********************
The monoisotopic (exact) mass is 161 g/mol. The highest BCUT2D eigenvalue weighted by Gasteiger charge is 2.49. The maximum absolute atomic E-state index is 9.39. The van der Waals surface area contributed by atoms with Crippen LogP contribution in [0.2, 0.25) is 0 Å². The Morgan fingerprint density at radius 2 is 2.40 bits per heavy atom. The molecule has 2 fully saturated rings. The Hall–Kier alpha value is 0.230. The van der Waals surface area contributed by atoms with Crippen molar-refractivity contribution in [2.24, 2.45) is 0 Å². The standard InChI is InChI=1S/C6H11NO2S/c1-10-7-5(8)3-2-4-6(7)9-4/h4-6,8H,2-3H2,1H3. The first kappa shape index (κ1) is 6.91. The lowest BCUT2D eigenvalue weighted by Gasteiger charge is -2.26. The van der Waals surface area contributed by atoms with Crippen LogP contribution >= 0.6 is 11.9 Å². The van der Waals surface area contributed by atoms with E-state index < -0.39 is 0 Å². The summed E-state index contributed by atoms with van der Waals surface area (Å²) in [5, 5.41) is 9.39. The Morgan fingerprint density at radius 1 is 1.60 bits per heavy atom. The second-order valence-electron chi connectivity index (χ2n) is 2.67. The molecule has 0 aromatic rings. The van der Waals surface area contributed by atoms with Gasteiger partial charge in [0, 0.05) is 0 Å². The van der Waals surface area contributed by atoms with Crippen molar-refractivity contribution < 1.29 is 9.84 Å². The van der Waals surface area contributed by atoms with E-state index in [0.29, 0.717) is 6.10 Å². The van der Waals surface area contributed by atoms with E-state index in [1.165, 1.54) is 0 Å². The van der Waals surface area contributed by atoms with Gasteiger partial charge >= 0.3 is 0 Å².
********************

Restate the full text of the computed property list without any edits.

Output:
The monoisotopic (exact) mass is 161 g/mol. The highest BCUT2D eigenvalue weighted by Gasteiger charge is 2.49. The maximum absolute atomic E-state index is 9.39. The van der Waals surface area contributed by atoms with Crippen LogP contribution in [0.2, 0.25) is 0 Å². The Morgan fingerprint density at radius 2 is 2.40 bits per heavy atom. The molecule has 2 fully saturated rings. The Hall–Kier alpha value is 0.230. The van der Waals surface area contributed by atoms with Crippen molar-refractivity contribution in [2.24, 2.45) is 0 Å². The standard InChI is InChI=1S/C6H11NO2S/c1-10-7-5(8)3-2-4-6(7)9-4/h4-6,8H,2-3H2,1H3. The first kappa shape index (κ1) is 6.91. The lowest BCUT2D eigenvalue weighted by Gasteiger charge is -2.26. The van der Waals surface area contributed by atoms with Crippen LogP contribution >= 0.6 is 11.9 Å². The van der Waals surface area contributed by atoms with E-state index < -0.39 is 0 Å². The summed E-state index contributed by atoms with van der Waals surface area (Å²) in [5, 5.41) is 9.39. The Morgan fingerprint density at radius 1 is 1.60 bits per heavy atom. The second-order valence-electron chi connectivity index (χ2n) is 2.67. The molecule has 0 aromatic rings. The van der Waals surface area contributed by atoms with Gasteiger partial charge in [0, 0.05) is 0 Å². The van der Waals surface area contributed by atoms with Crippen molar-refractivity contribution < 1.29 is 9.84 Å². The van der Waals surface area contributed by atoms with E-state index in [0.29, 0.717) is 6.10 Å². The van der Waals surface area contributed by atoms with E-state index in [1.165, 1.54) is 0 Å². The van der Waals surface area contributed by atoms with Gasteiger partial charge >= 0.3 is 0 Å².